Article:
Trump’s comments directly led to violent mob rioting on Capitol, says Patel

Sam Blewett and Tom Pilgrim, PA
·5-min read

Priti Patel has blamed Donald Trump’s incendiary comments for directly provoking violence from a mob loyal to the president when they stormed the US Capitol in an attempt to overturn the election and prevent Joe Biden taking to the White House.

The Home Secretary urged the Republican to condemn their actions and said his statement in which he said “We love you” to the rioters and repeated his baseless claims of electoral fraud did “very little to de-escalate the situation”.

Prime Minister Boris Johnson called for a “peaceful and orderly transfer of power” after supporters of the outgoing president breached barricades and staged an occupation of the home of American democracy in Washington DC on Wednesday.

The chaos raged after Mr Trump gave his fans a jolt into action in a rally outside the White House and urged them to march to the Capitol.

Protesters then clashed with police, one woman died after being shot, and three other people died after suffering “medical emergencies”, according to police chief Robert Contee.

As politicians from across the spectrum condemned Mr Trump in the aftermath, the president committed to “an orderly transition” on January 20 after Congress belatedly certified his Democratic challenger’s victory.

His concession was tweeted by his social media director because Twitter and Facebook temporarily suspended Mr Trump from posting after he published a video statement repeating falsehoods over the validity of the election and urged supporters to “go home” from the house of Congress as politicians met to confirm Mr Biden’s victory.

Ms Patel first accused the president of doing “very little to de-escalate the situation” and, during an interview with Sky News, called for him to “absolutely condemn everything that has taken place”.

But she went further in a subsequent appearance on BBC Breakfast to blame Mr Trump for fanning the flames and provoking the scenes that marred American democracy.

“His comments directly led to the violence and so far he has failed to condemn that violence and that is completely wrong,” the Home Secretary said.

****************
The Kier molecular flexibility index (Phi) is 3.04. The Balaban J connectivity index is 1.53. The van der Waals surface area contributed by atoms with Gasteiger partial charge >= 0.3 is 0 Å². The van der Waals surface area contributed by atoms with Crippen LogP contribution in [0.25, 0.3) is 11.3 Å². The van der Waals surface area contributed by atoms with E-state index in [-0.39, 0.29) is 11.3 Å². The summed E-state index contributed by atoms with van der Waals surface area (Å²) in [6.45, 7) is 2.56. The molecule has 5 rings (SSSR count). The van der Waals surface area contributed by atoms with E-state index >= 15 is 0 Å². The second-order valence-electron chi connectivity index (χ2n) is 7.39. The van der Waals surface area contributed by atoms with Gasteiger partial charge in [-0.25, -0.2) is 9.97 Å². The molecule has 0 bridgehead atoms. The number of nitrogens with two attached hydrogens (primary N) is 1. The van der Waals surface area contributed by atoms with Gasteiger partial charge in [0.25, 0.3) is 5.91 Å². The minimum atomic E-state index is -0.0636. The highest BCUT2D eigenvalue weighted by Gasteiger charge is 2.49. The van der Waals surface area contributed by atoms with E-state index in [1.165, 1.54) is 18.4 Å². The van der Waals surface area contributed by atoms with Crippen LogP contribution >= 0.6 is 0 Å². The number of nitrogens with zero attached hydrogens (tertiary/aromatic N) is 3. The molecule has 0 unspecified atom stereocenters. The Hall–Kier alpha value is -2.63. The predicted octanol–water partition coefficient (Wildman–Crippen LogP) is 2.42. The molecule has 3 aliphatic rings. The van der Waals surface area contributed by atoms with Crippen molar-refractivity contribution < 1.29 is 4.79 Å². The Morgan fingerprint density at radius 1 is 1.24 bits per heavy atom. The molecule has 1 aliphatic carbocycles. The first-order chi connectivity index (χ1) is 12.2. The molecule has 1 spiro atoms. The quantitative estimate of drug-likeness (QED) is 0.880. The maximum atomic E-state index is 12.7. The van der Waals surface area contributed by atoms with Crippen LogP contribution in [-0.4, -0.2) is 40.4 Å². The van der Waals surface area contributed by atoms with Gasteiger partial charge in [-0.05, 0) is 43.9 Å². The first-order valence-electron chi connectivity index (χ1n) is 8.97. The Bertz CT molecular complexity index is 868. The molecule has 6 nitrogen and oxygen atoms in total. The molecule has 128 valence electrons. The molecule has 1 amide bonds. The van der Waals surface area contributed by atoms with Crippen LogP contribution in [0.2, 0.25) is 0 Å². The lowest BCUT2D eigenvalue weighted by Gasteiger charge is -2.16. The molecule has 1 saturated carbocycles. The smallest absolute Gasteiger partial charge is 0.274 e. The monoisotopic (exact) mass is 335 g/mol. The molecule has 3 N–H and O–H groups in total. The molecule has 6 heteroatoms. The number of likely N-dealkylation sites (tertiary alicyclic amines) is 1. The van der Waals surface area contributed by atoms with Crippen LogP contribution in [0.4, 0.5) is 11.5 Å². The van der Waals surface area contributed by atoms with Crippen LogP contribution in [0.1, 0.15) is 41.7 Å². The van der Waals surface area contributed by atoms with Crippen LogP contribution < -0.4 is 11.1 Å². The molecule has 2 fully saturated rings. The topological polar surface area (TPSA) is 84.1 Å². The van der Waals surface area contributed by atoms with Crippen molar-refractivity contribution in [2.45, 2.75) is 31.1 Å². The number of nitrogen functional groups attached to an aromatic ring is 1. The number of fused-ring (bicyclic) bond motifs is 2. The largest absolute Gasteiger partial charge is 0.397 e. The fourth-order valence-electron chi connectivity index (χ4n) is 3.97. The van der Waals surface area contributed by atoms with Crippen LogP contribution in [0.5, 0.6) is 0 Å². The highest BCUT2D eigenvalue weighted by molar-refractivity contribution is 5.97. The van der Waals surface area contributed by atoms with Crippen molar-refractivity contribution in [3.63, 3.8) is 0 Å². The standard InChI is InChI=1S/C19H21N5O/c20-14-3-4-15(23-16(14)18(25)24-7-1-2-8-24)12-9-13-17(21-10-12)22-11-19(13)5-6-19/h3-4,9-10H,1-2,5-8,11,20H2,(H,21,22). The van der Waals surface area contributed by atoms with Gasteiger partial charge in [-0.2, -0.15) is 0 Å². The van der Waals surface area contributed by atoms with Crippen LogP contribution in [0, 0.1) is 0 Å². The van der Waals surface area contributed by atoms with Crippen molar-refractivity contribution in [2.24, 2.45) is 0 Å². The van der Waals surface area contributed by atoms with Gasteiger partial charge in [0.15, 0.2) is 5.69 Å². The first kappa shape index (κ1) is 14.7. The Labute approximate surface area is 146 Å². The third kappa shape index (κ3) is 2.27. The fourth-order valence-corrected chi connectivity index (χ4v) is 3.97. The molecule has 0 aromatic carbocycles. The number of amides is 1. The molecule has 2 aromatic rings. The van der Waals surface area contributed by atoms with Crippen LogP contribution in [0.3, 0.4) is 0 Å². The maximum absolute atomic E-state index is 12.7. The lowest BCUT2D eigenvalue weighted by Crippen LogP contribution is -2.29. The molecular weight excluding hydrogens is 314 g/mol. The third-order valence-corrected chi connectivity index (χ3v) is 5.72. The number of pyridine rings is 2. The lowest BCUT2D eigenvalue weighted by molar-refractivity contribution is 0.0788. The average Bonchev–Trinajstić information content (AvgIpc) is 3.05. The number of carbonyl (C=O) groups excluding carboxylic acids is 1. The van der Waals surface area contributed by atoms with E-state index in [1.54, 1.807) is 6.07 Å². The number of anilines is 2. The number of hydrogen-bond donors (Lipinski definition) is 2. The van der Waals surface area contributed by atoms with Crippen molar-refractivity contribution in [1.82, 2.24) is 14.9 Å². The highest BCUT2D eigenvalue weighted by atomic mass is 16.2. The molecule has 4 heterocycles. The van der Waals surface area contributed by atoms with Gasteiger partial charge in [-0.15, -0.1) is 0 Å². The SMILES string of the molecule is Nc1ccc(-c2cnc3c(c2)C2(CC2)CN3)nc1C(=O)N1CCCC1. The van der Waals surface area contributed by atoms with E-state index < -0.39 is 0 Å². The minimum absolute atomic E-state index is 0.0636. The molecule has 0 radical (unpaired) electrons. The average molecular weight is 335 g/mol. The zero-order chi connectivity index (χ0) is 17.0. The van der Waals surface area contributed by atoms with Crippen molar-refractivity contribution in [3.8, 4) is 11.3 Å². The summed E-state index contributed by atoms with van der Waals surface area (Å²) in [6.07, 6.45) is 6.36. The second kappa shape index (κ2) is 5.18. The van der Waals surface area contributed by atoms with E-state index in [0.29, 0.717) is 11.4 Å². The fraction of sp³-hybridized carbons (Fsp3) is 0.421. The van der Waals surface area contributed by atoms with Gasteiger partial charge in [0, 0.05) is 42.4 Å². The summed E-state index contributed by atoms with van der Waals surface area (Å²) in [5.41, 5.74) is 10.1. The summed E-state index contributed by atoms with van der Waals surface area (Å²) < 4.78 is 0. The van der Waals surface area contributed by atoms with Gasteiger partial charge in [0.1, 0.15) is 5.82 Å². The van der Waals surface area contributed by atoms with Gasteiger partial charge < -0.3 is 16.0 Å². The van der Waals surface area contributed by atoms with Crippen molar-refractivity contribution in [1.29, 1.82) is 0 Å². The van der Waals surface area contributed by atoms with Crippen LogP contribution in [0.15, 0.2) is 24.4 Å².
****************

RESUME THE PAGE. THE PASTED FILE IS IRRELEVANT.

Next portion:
“He basically has made a number of comments yesterday that helped to fuel that violence and he didn’t do anything to de-escalate that whatsoever.”

Her comments came after Labour deputy leader Angela Rayner called the Prime Minister “spineless” and said he and Foreign Secretary Dominic Raab have to “take their fair share of shame”.

Mr Johnson stopped short of condemning Mr Trump and instead labelled the scenes “disgraceful”, and tweeted: “The United States stands for democracy around the world and it is now vital that there should be a peaceful and orderly transfer of power.”

Ms Patel said it is time to look ahead to Mr Biden’s presidency rather than focus on whether the Government was too close to Mr Trump, telling BBC Radio 4’s Today programme: “This isn’t about going back and reflecting on personal relationships.”

Mr Raab welcomed Congress being able to resume proceedings to certify Mr Biden as the next president, adding: “It sends an important message that the democratic will of the US people cannot be challenged or overturned by the actions of a violent minority.”

Kim Darroch, who was forced to stand down as ambassador to the US in 2019 after diplomatic cables he wrote criticising the Trump White House as “inept” and “dysfunctional” were leaked to the press, said the rioting was “appalling”.

“Some of us though have been pointing out for a long time,” Lord Darroch told Today, “this guy was not fit to be president, is not fit to be president, and he doesn’t respect any of the norms of presidential behaviour”.

Theresa May, who had a strained relationship with Mr Trump when she was prime minister, welcomed the certification of Mr Biden’s victory and said “there is no place for the rule of the mob” as she criticised the “disturbing scenes”.

Sir Lindsay Hoyle wrote to US House of Representatives Speaker Nancy Pelosi to express his “solidarity” after she was among those evacuated from Congress.

“I am just so relieved you were not hurt, although I can only imagine how violated you must feel after having a protester at your desk,” the Commons Speaker wrote.

Labour demanded the Conservative Party takes action against Senedd member Andrew RT Davies and Susan Hall, the Tory group leader on the Greater London Assembly, after they drew comparisons between the assault on Congress and the campaign for another referendum on EU membership.

As protesters attacked the Capitol, both chambers of Congress were forced into recess as they debated the Electoral College vote that handed Mr Biden the presidency.

Mr Trump initially tweeted to ask his supporters to “remain peaceful” before posting a video asking protesters to “go home”.

But he also used the video to claim that the election was “fraudulent” and that he feels supporters’ “pain”.

“We love you. You’re very special,” he added.

Electoral College Protests
Violent protesters, loyal to President Donald Trump, storm the Capitol building on Wednesday (John Minchillo/AP)

Twitter removed the retweet, like and reply functions on the video post “due to a risk of violence”, before locking his account and demanding the removal of the clip and two other posts.

In the early hours of Thursday in DC, Mr Trump continued to dispute his opponent’s victory but committed to a peaceful transfer of power.

“Even though I totally disagree with the outcome of the election, and the facts bear me out, nevertheless there will be an orderly transition on January 20,” he said in a statement posted to Twitter by an aide.